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Fallingwater is a living breathing house in perfect harmony with its setting. Through thoughtful design that is seamlessly integrated with its natural setting, the building, the furnishings and the surroundings become cohesive parts of one unified, interrelated composition.

Image Source: Cagatay Yanar

The Kaufmann family’s love for Bear Run’s rushing waterfalls inspired the architect to envision a residence placed not across from the stream, as the Kaufmann’s were expecting, but directly over the falls where they could live within the nature they surrounded.

Frank Lloyd Wright was said to be in the twilight years of his career aged 70, this gave him the opportunity to re-emerge on the architectural scene with the design and construction of three buildings. His three great buildings of the late 1930’s were Fallingwater, The Johnson Wax Building and Herbert Jacobs house in Madison.

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The lines and curves of the house on the falls flowed fast and furious from Wrights pencil, echoing a natural pattern established by its rock ledges. Wright placed the house over the falls in a series of cantilevered concrete ‘trays’ anchored to a central stone chimney mass quarried from the same local Pottsville sandstone as the rock ledges.

Image Source: Lee Sandstead

Integration with the setting extends even to small details. For example, where glass meets stone walls there is no metal frame; rather, the glass and its horizontal dividers were run into a caulked recess in the stonework so that the stone walls appear uninterrupted by glazing. From the cantilevered living room, a stairway leads directly down to the stream below, and in a connecting space which connects the main house with the guest and servant level, a natural springs drips water inside, which is then channeled back out. Bedrooms are small, some with low ceilings to encourage people outward toward the open social areas, decks, and outdoors.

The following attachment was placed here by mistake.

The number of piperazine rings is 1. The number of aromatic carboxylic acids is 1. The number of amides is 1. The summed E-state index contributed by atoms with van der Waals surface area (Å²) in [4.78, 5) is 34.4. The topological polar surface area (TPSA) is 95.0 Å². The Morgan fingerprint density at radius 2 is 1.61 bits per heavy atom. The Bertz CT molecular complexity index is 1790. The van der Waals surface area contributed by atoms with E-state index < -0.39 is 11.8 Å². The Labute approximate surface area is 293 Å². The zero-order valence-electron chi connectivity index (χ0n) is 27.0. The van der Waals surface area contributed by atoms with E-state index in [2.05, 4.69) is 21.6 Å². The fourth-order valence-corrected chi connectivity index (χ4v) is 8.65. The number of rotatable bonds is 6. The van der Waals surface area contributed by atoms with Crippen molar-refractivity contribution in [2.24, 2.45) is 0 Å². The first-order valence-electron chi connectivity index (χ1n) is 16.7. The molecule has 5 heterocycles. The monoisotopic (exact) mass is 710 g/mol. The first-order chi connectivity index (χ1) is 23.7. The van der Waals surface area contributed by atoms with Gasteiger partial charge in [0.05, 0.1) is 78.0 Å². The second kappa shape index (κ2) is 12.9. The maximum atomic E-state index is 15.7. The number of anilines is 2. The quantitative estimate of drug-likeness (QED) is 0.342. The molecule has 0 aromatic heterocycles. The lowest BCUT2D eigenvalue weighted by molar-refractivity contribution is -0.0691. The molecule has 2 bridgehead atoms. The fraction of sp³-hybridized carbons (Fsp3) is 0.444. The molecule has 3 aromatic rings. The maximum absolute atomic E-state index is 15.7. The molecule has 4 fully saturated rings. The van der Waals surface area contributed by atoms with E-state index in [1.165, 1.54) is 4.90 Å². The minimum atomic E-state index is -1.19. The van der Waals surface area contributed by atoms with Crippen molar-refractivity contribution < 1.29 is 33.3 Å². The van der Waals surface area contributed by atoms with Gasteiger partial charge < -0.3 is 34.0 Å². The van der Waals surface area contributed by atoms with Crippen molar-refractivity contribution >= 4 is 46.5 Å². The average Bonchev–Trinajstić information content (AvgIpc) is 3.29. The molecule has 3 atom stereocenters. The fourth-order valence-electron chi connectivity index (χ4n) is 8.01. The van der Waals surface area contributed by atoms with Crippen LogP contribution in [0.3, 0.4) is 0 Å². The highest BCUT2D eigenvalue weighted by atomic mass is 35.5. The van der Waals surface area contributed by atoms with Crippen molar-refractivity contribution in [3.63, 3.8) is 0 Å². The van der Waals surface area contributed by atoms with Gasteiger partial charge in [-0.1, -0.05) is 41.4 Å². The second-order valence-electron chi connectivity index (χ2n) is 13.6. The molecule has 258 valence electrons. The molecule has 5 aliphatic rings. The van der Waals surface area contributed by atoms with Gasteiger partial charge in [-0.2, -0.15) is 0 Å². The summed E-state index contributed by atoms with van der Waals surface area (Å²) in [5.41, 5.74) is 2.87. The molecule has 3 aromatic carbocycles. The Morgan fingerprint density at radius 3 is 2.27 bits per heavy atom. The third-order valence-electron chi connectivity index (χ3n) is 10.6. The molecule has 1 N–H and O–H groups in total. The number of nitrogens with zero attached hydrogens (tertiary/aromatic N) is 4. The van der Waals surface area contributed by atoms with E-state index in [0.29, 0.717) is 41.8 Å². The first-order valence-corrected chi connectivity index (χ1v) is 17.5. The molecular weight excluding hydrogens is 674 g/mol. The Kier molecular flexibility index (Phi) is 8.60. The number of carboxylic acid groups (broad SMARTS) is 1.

Image Source: Lee Sandstead

The construction of Fallingwater ended in the fall of 1937, when the Kaufmann family began using the house as a weekend retreat. A guesthouse was later added to accommodate larger groups of friends where they could share the beautiful woods, cold plunges under the falls and the large terraces.

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